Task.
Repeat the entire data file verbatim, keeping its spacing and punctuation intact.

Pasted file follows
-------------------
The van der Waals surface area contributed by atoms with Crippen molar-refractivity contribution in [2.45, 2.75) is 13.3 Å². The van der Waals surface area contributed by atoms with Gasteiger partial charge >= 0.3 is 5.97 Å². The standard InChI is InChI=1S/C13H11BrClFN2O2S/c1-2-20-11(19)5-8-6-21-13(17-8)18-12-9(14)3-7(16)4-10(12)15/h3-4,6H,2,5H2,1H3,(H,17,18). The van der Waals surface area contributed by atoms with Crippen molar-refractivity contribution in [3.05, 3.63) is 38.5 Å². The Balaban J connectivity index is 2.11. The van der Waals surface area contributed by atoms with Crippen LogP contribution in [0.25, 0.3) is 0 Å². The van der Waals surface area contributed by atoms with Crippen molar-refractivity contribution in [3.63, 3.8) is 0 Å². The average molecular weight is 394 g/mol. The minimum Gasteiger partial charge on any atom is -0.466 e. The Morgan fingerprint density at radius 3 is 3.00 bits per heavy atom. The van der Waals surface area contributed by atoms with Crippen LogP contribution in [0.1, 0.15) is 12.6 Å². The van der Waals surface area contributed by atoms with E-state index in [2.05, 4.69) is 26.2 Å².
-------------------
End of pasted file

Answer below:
The van der Waals surface area contributed by atoms with Crippen molar-refractivity contribution in [2.45, 2.75) is 13.3 Å². The van der Waals surface area contributed by atoms with Gasteiger partial charge >= 0.3 is 5.97 Å². The standard InChI is InChI=1S/C13H11BrClFN2O2S/c1-2-20-11(19)5-8-6-21-13(17-8)18-12-9(14)3-7(16)4-10(12)15/h3-4,6H,2,5H2,1H3,(H,17,18). The van der Waals surface area contributed by atoms with Crippen molar-refractivity contribution in [3.05, 3.63) is 38.5 Å². The Balaban J connectivity index is 2.11. The van der Waals surface area contributed by atoms with Crippen LogP contribution in [0.25, 0.3) is 0 Å². The van der Waals surface area contributed by atoms with Crippen molar-refractivity contribution in [3.63, 3.8) is 0 Å². The average molecular weight is 394 g/mol. The minimum Gasteiger partial charge on any atom is -0.466 e. The Morgan fingerprint density at radius 3 is 3.00 bits per heavy atom. The van der Waals surface area contributed by atoms with Crippen LogP contribution in [0.1, 0.15) is 12.6 Å². The van der Waals surface area contributed by atoms with E-state index in [2.05, 4.69) is 26.2 Å².